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The 3rd Annual Burrowing Owl Festival at Chaffey College– by TESSA class of ’21, Pomona College

Posted by: nina-karnovsky | April 19, 2020 | 2 Comments |

This post is authored by Tessa who is a junior in the class Avian Ecology at Pomona College:

I had a great time volunteering and attending the Burrowing Owl Festival in February. It made me realize how easy it is to get involved in the education and conservation of birds. Not to mention, the burrowing owls were adorable and great subjects for the day!

The Festival:


Tessa, the author (left), with participants of the owl festival calling the owls!

 The Festival was organized by Robin Ikeda, a biology professor at Chaffey College, Chino and the Pomona Valley Audubon Society. The Chino campus is home to 15 burrowing owls, yet their existence is threatened by potential development by the college. The Festival is put on in order to educate the community and bring awareness to the owls’ existence and need for conservation. Despite being under the protection of the Migratory Bird Act in the United States, there are few burrowing owls left in the Inland Empire due to loss of habitat, nonnative predators and pesticides. With the help of volunteers from Chaffey College, the Audubon Society and Pomona College, around 500 people showed up. Let’s hope for 600 next year!

The Burrowing Owls:

  • Burrowing owls prefer open grassland, farmland and prairies, however that land has been decreasing as construction increases
  • They nest in the ground, and often times their burrows are dug by ground squirrels
  • The owls like to stay close to the ground and guard the front of their burrows
  • They are 7.5-11 inches long and weigh 4.9-8.5 ounces
  • There is little sexual dimorphism between the males and females
  • 33% of their population was lost between 1966-2015

  The stations:

 There were 4 different bird watching stations: one on the west side of campus viewing the mounds, one on the south side of campus viewing the ravine, one on the second floor of the Health Science Center with a view of the south field and the mounds and one on the far southeast side that viewed a field. Each station was equipped with a volunteer to guide and answer questions and a spotting scope. In the plaza, there were several different information tents, including the Audubon Society tent that had an owl wing and pellet on display for educational purposes.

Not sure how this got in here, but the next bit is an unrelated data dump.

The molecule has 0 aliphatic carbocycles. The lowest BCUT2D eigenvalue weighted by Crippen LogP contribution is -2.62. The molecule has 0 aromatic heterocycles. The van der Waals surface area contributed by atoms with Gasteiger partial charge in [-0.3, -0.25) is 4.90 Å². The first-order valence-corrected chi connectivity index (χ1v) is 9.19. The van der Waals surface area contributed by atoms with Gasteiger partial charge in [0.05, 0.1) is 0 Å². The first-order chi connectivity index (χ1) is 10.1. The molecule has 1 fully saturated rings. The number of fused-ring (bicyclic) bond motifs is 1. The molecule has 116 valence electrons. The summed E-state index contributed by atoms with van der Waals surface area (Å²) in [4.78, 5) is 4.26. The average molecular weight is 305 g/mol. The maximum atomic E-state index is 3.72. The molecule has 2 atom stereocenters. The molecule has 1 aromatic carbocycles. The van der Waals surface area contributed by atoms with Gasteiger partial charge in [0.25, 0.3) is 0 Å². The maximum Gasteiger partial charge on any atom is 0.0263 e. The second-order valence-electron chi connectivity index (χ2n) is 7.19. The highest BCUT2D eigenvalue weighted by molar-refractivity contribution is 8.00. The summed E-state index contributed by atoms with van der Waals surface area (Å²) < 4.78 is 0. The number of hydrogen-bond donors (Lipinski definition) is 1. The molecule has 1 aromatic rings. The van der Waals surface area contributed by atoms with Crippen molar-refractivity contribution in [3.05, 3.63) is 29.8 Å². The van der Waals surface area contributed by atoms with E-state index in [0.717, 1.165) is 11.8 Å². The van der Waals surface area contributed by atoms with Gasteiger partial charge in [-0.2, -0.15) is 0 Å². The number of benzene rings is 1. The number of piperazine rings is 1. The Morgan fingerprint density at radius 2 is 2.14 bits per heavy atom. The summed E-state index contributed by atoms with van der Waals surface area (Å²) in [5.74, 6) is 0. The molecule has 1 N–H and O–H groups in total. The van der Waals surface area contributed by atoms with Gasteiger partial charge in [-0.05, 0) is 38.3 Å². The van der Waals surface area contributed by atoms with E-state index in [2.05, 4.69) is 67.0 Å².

Conservation is crucial in order to maintain the habitats and population of the burrowing owls. In addition to maintaining the Chino campus owl habitat, the Pomona Valley Audubon Society is trying to save the habitat of the burrowing owls located near the Ontario Airport that the airport plans to build on. Bringing the issue that these owls matter to people is important. That is why educational events to the public, like the Burrowing Owl Festival, are necessary. In addition, volunteering to build and track artificial burrows, keep house pets away from burrows and advocating on a policy level are all things that everyone can do. I am hopeful that events like this Festival will teach people the importance and urgency of conservation.


Filed under: Burrowing Owl
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Responses -

Tessa I loved this! You did such a great job explaining a conservation issue in everyday language (something I need to keep practicing!). I also liked the diagram you made and the picture of you in action!

This is great Tessa! I loved getting to relive that day while reading this 🙂 You’re so good at helping people spot birds and talking to people about ecology/conservation!

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